it has seriously been a long time.
i'm sittin' in a cafe in Bristol, TV/VA called Java J's. the State Street location is sort of lazy tonight. a pretty intense game of chess (yeah, with the punch clocks and everything) is goin' on right across from me. i like this place because they're the only establishment in the Tri-Cities at which i don't have to request a traditional cappuccino by using the term "esprrrresso macchiato" (and here's to all you David Schomer fans). humor aside, it's sort of disturbing. in the phone book for the tri-cities, there are 17 registered "cafes," or coffee shops, or coffee-specific food service establishments, excluding $tarbuck$. i've now been to all of them. and while they all have their diverse flavors of patrons, the skills maintained by the baristas all taste the same. burnt milk, improperly pulled espresso, cold cups, sloppy pours. am i a stickler? i guess. but i'm a professional barista - at least in the sense that my sole source of income is sourcing coffees - so i should be. again, i guess i'm just disappointed with all the money being spent on poorly served coffee. maybe i'm gettin' over-roasted on the espresso scene around here. maybe i'm just gettin' too big for my proverbial britches. is this an existential crisis? and who really believes that what is at its essence a commodity can do such things to a man? anyway, enough cerebral stuff!
hot topic for you to research/discuss:
starbucks acquired the rights to the clover machines. what sort of impact do you think this will have on the specialty coffee industry? what does this mean for the anti-theses of starbucks, like intelligensia who already own the $11,000 machines? is starbucks trivializing coffee again(!)?
my trip to cleveland was amazing. thank you to all at phoenix coffee, especially the ladies at flaggy's house who so graciously accepted my stinky feet on their couch (just for you, i wore socks as i slept). i loved the entire experience, hell, i even loved that there was 2 feet of snow on the ground. i can't say enough good things about these people or the coffee they're roasting/serving/talking about. were i a lesser fan of the south, i'd be applying for a job. note: packed into my things for the return trip were not only a french press and three pounds of amazing coffee, but at once a completely revitalizing inspiration for espresso work and a panic-inducing weight, the burden of bringing such inspiration to the coffee consumers of my home.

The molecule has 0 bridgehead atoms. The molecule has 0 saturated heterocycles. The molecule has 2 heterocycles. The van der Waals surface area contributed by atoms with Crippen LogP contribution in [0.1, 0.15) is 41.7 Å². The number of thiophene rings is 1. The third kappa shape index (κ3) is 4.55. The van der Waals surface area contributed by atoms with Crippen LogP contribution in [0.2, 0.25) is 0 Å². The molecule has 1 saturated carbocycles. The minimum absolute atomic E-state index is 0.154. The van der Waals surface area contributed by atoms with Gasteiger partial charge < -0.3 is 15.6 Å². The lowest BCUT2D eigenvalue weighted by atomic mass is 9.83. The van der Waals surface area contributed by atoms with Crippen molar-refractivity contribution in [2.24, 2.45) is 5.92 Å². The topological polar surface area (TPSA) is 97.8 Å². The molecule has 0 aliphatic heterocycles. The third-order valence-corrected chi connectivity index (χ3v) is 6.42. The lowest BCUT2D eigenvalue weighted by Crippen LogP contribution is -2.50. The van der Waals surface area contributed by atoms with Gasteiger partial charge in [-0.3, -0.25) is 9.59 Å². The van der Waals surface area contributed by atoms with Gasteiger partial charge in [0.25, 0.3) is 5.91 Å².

also, one day, a dream flaggy and i share is to open a coffee shop. an artisan coffee shop/(maybe) roasterie. little to no food. coffee brewed in every form. sort of a coffee lab, with a stove for moka pots and free home-made dinners for anyone to come and share around a big wooden table. music, friends, coffee, life. it's gonna be done. just you wait.
i'm signing off. hopefully in the next week i'll get to some specifics. but in the works is an iced drink with pomegranate and rooibos espresso. also, a dark chocolate and pepper "mexican mocha." kaffe blue still has the chocolate and roses latte, which is still being ordered in spite of its lack of presence on the menu. come by. let me make you a drink.